Fire Fighting Helicopters
As we get closer to the fire helicopters swoop in beside our boat to scoop up a load of water used to fight the fire. This particular helicopter has a long "stinger" that it drops into the water as it flies at 30-MPH or so helping to force water into that snout connected to a very powerful pump that pumps water into an internal bladder. When the bladder is full the helicopter rises across the mountains and dumps its load of water on the latest hot spot. Only to be back at the river within a few minutes for another fill.
It is difficult to keep my attention on the history and geology when this helicopter is swooping down on our boat to scoop up water then deliver that water to the hot spots you see in this picture.
It is difficult for locals to explain "fire fighting" efforts since it is policy to let forest fires in Wilderness Areas burn unless they present danger to structures. There must be much more to this policy that isn't spoken or understood to the general public since this fire is located in a "wilderness area" and resources are obviously being expended in fighting the fire. Some obvious (at least to me) reasons we are seeing these resources fighting this fire is that they are trying to keep the fire from jumping the river where it will be on PRIVATE property. So this helicopter may just be putting down "hot spots" that could start the canopy ablaze. That would result in a HOT fire that could send embers across the river. The vast majority of what we are able to see from the river on this trip is fire in the understory which is a cool fire and generally considered to be beneficial.
I am totally mesmerized by the way this pilot drops his helicopter down to the river then runs along the river scooping up water only to ascend and dump his load of water on the fire.
I wonder who is directing where the water is deployed. Fires stretch for 5-miles along the river and there are only so many helicopters.
On occasion the helicopter would fly through clear sky.
Even though this picture has a helicopter in it I want to direct you attention to the layers of limestone in this formation. The layers of sediment are vertical for all practical purposes. Not only are they vertical you can see the tremendous forces exerted on this formation that would cause it to have the curvature it does near the summit.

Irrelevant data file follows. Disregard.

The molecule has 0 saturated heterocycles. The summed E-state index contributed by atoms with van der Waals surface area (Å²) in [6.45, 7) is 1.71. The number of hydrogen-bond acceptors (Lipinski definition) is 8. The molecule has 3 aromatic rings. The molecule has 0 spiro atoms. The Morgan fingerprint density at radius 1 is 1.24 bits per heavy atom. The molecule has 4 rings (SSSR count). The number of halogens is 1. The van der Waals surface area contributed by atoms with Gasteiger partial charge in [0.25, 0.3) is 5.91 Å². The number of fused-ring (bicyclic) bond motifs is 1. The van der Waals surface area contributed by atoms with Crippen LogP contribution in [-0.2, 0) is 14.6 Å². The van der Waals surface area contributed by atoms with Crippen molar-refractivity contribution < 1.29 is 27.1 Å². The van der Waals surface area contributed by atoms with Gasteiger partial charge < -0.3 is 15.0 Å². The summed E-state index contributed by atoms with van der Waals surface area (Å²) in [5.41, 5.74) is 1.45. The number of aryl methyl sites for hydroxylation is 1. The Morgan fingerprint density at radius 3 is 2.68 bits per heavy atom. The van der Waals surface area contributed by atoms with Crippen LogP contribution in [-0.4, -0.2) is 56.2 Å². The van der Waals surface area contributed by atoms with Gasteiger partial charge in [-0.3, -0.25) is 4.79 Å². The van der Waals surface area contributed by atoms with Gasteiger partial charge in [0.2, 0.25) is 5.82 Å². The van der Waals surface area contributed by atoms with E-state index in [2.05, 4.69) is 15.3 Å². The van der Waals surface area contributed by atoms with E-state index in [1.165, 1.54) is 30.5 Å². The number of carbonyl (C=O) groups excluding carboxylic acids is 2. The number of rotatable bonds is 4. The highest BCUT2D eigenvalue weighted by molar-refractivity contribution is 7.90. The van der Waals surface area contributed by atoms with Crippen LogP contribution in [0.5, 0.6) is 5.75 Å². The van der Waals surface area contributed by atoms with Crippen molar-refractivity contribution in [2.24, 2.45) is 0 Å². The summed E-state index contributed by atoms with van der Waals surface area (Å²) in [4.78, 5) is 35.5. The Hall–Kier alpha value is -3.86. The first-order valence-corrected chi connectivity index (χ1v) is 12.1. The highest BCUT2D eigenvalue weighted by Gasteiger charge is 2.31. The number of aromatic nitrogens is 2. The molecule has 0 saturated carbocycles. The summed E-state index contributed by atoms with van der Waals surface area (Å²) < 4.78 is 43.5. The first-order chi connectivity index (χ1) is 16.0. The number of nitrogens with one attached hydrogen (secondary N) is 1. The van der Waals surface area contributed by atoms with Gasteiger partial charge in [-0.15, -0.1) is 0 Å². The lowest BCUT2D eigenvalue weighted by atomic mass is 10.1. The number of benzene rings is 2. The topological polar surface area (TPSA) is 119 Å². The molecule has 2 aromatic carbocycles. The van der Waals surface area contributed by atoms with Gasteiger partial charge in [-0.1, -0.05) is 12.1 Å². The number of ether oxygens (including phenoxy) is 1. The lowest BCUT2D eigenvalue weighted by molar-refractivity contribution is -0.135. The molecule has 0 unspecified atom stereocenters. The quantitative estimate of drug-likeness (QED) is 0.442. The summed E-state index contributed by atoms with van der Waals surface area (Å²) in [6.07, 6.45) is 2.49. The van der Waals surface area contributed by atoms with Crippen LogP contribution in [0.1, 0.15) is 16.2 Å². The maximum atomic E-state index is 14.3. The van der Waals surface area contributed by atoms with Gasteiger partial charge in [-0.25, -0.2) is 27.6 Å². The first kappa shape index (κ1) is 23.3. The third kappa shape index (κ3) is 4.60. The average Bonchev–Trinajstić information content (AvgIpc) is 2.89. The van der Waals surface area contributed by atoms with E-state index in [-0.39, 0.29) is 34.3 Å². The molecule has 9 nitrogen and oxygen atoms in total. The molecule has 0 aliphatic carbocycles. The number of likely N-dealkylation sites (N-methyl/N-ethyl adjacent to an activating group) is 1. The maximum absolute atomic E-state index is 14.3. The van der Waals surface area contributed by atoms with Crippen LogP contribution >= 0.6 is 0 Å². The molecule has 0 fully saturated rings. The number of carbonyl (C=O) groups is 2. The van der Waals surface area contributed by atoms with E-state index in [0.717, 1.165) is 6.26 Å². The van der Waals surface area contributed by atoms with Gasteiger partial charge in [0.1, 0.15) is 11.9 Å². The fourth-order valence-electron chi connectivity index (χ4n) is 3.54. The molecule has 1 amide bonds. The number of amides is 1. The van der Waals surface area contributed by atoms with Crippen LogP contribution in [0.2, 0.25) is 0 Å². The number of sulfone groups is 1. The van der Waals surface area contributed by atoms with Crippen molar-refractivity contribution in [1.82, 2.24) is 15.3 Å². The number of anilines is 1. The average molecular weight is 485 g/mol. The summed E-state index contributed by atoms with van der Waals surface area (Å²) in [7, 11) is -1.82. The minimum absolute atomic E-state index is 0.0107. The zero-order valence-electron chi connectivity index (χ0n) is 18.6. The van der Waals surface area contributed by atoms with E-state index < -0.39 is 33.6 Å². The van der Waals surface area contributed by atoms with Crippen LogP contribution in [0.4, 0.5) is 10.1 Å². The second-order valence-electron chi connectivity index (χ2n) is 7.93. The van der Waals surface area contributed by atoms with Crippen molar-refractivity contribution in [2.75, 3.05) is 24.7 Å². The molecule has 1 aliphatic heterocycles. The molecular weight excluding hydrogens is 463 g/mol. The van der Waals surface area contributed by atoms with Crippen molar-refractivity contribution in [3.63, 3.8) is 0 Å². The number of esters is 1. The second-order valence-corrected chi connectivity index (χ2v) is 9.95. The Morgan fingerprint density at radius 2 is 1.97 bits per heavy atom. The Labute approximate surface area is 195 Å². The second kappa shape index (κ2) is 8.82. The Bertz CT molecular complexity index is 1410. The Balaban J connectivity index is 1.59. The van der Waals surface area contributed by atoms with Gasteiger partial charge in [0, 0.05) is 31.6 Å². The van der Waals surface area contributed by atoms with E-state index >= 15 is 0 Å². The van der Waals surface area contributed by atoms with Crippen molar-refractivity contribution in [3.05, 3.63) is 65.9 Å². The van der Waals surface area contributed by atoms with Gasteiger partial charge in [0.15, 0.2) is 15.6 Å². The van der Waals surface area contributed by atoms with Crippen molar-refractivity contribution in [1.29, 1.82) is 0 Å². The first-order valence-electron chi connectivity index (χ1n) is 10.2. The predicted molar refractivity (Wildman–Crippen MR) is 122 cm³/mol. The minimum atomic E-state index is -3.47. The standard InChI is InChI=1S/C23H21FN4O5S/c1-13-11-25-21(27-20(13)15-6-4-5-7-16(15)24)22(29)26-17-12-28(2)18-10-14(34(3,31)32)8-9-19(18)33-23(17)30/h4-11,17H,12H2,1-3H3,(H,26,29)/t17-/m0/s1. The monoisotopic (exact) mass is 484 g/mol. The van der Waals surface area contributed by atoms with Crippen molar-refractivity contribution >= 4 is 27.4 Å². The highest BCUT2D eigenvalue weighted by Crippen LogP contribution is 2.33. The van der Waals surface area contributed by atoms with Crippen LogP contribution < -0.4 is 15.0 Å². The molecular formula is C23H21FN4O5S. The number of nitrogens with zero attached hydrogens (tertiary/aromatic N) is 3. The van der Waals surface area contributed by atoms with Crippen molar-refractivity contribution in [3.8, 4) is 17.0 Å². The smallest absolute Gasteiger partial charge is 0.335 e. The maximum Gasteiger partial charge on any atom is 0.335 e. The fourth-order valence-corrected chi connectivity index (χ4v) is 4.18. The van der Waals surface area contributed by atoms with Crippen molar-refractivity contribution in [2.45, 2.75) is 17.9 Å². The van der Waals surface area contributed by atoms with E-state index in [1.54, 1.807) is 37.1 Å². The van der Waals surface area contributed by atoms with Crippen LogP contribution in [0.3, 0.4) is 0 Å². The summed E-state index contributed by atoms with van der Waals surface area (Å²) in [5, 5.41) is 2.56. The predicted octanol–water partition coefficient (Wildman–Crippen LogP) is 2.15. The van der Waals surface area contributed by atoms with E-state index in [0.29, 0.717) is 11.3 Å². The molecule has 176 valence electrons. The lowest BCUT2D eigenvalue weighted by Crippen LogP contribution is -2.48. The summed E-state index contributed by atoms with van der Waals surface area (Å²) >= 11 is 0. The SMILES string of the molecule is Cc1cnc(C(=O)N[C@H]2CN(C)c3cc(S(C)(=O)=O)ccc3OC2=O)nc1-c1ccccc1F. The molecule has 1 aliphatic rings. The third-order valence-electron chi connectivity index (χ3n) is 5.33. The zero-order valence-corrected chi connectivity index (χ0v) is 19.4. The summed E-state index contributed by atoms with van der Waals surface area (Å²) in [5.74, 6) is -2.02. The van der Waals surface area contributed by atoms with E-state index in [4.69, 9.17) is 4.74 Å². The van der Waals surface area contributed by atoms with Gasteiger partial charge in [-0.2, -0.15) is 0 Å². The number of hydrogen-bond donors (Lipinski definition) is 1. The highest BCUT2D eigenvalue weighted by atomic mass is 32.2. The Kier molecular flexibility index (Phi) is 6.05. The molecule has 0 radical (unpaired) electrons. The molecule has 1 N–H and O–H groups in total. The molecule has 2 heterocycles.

From geological formations our attention is quickly diverted to the fire beside our boat.
Johnny on the spot --- the helicopter arrives. This picture is being taken as the helicopter is descending to the river to begin his "replenishment" run.
I took this shot as the helicopter was dropping to the river for a "replenishment" run. I think you could say we were in the thick of the action.
Meanwhile this bad boy is relentlessly attacking hot spots.
Ask me how close this thing gets to the water when it is making its "replenishment" run! I was wondering if I could capture how close to the water they were during this "low-level" run. Actually, the spray you see may be the spray that happens when the internal bladder is full ----- thus the water spray may be overflow from the internal bladder. There has to be a relief valve in the system to handle overflow and that extremely powerful pump can't possibly stop on a --------- dime. Thus, while he IS flying low my guess is that the impressive spray is from overflow. Anyone, knowledgeable about these fire fighting helicopters feel free to provide me with correct information. I will be glad to include it in a revision/update to this travelogue.
While our captain is talking and pointing out geologic features the helicopter is zooming past us on the river busily scooping up water to dump on that fire.
There is that helicopter again and he is close as he makes his "replenishment" run. It is just plain exciting for that monster to swoop down and scoop up water so close to us.
The entire side of this mountain is on fire but it is mostly ground fire that is creeping along rather than one of those super hot fires in the canopy.
Easterners that can not understand why these fires are so difficult to put out should get a better understanding of WHY by studying this picture.
It is exciting to watch and hear these helicopters as they conduct their operations near our boat.
I know you can't tell it from these pictures but our boat is hugging the bank and is in no way interfering with this helicopters activities.
It only takes a precious few minutes for this helicopter to scoop up a load of water and deliver it. I would have had to be in that chopper to get a better seat.
Joyce caught this helicopter as it was rapidly descending to the river to start another "replenishment" run.
You may realize that this is a completely different helicopter and water delivery system.
It is currently heading off across the mountain with a full load of water.
One afternoon the wind started blowing about 35-mph and that fire quickly esculated. With the wind supplying fresh oxygen flames quickly moved from the understory to the canopy this is the way things looked from our RV-park located on the north side of Helena. The fire is located around 15-miles northeast of the RV-Park. Forest officials are predicting that this fire will burn until it is extinguished by snow this winter.
Now, back to the Missouri River and what things look like up close and personal.
This is a nice picture of the helicopter as it descends over our boat on the way to making the replenishment run.
This helicopter has just joined the effort as it picks up a container of water to drop on the fire.
Back on land Joyce took this picture of the truck furnishing fuel to these helicopters.
This helicopter is preparing to join the effort. Note the orange water container that will be used to transport water to the fire.
Until next time remember how good life is.
Mike & Joyce Hendrix
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Until next time remember how good life is.